Writers Talk About Writing
Are You a Drip Who Leaves Writing to the Last Minute?
It was a Friday night and I was sitting at my computer studying Google maps. I had to give a speech to more than 200 people the next morning and — given my notoriously bad sense of direction — wanted to be sure I was heading for the right place.
Suddenly, my husband yelled from the basement four words no homeowner wants to hear: "We have a leak."
I raced downstairs to see water pouring from the basement ceiling. Then, our fire alarm went off. As the alarm shrieked (interspersed with the "helpful" audio message "there is a fire," in two languages) I tried to phone our security company. I reached a recording with an after-hours number — but the alarm was so loud I couldn't hear it. I shut myself in the bathroom and tried again.
Finally, I contacted the security guy on call and he had me run a bunch of tests (yes, while the wretched alarm was still shrieking) but we came up with nothing. "It's not the security system," he said. "You'd better call your builder."
My husband and I spent the last year rebuilding our house — including a brand new finished basement. We moved back in only a few months ago and hadn't expected a crisis like this for, say, at least 10 years, and, preferably, well, preferably never. As the shrieking continued, we called the builder who suggested my husband put on rubber gloves and sever the alarm with wire cutters.
Blessed semi-relief. We still had water pouring through our ceiling but at least we could contemplate it in quiet! We turned off the water to the house, but it continued to drip from the ceiling. Our builder lived too far away to drive in at 11:30 pm but he contacted a local plumber who showed up before midnight.
Diagnosis? It was likely a problem with our in-floor heat. The plumber turned the main water back on (Yeah! I could shower before my speech) and shut off the valve supplying water to the heating. Water continued to drip aggressively through the ceiling but it was residual, the plumber said.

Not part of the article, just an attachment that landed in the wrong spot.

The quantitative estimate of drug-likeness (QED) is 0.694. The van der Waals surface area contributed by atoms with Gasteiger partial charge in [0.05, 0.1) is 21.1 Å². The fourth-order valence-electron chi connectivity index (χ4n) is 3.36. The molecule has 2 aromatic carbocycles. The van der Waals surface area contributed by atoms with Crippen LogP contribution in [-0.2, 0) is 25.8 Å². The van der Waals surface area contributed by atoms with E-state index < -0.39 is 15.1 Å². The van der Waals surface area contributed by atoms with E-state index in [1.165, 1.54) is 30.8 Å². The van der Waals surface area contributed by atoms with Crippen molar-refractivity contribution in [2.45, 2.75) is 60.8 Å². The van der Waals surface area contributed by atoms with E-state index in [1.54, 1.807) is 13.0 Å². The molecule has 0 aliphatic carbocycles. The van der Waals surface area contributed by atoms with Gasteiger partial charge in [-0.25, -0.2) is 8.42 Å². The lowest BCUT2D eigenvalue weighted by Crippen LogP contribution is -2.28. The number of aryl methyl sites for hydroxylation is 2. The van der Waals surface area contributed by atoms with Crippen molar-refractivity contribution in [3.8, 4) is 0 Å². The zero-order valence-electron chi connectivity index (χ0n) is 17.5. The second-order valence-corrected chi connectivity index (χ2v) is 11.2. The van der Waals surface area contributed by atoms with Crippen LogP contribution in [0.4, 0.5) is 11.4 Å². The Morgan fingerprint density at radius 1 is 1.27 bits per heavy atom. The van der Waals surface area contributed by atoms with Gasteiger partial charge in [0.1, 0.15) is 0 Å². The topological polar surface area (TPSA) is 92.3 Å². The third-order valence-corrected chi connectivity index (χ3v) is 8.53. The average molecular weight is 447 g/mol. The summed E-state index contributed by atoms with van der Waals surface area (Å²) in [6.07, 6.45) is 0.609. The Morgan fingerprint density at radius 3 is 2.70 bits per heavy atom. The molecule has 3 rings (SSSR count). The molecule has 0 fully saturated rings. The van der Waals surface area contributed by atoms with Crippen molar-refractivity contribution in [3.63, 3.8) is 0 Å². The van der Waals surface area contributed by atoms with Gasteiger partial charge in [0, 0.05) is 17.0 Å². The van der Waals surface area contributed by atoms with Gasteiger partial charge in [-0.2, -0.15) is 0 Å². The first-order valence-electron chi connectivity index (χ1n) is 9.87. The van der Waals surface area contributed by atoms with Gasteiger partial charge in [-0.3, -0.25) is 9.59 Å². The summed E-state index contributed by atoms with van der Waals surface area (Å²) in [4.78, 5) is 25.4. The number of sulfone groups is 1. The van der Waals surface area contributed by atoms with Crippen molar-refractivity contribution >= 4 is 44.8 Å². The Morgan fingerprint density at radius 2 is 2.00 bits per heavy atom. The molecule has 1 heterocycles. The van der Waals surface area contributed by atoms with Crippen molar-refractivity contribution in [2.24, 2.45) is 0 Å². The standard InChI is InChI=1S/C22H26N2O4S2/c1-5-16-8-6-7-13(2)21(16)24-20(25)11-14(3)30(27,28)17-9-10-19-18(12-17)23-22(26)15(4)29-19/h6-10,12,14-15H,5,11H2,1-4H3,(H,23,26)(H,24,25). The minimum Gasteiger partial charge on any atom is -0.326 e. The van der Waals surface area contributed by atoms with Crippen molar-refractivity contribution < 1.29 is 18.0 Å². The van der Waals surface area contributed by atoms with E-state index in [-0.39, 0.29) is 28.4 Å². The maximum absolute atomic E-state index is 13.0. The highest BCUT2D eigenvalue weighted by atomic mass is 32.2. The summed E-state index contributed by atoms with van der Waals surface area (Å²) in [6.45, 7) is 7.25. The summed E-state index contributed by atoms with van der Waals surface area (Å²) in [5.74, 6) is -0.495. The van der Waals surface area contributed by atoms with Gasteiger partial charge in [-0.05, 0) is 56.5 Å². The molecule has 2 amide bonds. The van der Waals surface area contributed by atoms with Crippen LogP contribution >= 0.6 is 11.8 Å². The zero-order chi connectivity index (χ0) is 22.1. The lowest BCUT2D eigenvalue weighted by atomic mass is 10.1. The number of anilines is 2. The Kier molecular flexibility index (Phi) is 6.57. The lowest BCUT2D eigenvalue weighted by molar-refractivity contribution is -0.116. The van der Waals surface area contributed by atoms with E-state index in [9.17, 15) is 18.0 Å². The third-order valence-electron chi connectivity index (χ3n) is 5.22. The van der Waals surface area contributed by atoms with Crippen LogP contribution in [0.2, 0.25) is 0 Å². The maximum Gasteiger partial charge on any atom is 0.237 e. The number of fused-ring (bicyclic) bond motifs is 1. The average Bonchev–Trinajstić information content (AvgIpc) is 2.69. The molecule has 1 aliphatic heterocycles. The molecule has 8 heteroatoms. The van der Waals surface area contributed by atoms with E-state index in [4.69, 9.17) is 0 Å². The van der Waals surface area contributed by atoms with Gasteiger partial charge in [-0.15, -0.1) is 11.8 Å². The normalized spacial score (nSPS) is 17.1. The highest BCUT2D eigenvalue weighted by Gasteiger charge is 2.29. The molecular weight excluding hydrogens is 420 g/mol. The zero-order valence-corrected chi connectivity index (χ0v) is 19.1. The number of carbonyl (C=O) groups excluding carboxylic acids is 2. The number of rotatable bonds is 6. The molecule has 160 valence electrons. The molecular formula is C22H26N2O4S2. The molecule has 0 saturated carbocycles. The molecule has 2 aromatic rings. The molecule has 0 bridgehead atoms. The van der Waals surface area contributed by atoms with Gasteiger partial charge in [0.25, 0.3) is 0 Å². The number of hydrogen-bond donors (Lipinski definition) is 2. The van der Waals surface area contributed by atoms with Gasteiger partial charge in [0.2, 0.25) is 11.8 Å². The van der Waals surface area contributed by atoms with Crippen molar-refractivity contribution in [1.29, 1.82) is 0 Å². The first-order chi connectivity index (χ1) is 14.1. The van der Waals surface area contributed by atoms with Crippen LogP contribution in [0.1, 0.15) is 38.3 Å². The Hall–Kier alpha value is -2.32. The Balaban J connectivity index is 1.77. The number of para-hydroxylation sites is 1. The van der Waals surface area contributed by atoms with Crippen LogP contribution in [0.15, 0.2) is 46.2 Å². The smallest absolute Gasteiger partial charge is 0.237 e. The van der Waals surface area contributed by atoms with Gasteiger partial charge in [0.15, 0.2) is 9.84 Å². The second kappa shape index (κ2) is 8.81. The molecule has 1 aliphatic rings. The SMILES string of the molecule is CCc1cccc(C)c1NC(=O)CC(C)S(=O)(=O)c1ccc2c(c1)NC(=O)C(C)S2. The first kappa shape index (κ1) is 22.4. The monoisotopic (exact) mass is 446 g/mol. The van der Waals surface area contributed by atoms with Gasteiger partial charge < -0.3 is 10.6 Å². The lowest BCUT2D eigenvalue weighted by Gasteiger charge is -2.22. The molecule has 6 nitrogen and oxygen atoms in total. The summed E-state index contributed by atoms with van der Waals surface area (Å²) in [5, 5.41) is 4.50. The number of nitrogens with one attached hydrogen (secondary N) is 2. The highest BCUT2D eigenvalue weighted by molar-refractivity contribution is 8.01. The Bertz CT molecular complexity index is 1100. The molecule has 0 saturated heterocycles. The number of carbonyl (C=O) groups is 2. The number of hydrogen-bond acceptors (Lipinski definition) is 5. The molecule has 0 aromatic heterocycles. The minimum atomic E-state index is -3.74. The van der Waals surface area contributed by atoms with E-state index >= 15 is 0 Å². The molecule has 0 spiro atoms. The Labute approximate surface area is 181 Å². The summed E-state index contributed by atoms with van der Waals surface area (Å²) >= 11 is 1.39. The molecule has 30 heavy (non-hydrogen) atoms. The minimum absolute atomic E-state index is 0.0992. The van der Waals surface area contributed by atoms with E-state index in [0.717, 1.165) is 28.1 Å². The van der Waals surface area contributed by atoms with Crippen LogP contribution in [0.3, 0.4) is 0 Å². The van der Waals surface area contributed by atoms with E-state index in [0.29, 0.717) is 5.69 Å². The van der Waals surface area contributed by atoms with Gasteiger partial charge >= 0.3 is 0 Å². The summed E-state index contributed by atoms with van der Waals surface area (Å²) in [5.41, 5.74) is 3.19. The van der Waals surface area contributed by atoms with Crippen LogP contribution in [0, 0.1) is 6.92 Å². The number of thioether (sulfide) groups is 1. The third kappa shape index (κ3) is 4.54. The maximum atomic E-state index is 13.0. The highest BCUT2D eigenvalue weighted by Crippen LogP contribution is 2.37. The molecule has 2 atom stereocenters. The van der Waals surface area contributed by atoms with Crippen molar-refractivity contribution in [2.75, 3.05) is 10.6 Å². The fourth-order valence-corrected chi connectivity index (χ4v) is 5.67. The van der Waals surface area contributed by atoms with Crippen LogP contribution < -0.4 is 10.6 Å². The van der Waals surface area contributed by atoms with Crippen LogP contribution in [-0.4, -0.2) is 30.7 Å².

Our builder called back to say another plumber would arrive early next morning. And at 1 a.m. my husband and I emptied all the buckets and went to bed. At 3 a.m. I awoke and start heading downstairs to empty them again, but my husband told me he'd already done it. He did it again at 5 a.m. and I emptied them at 7.
Despite the horror of this event, there was one little speck of good news. I'd written my speech earlier in the week. Thus, despite an unbelievably stressful night, and a distinct sleep deficit, I was able to deliver my speech without difficulty or hesitation. Twenty years ago, back when I was a blocked writer, for sure I would have been working on the speech the night before. In fact, I might not even have started until the night before!
Do you leave your writing to the very last minute? I don't need to tell you that's a bad idea. But perhaps I can help you break the habit.
I think many of us procrastinate about writing because we fear what we produce won't be any good. But here's a news flash. You can't make it good until you get it on the page.
Stop beating yourself up about what a crummy writer you are and, instead, concentrate on taking one tiny, baby step at a time. Use the same trick runners employ: promise yourself to write for only 15 minutes, set a timer and do it. If you feel like writing more after that, well fine, but you aren't obliged.
Better yet, write as fast as you can during those 15 minutes. Use Dr. Wicked to help if necessary. But get as many words on the page as you can. Don't judge. Don't worry. And most of all, don't edit. Just get the words out. You can do all the judging, worrying and editing you want, later.
As you open up your document the next time, your heart will leap with joy as you discover it already contains many words. No more blank page. Congratulations!
Now, let me tell you how our water saga finally ended. Turns out, the first plumber was wrong and the floor heating wasn't at fault. Instead, one of our brand new sprinkler heads had blown a gasket. Who'd have thought?
Fortunately, insurance will cover it. Despite the large hole in our ceiling, let's call it a story with a happy ending.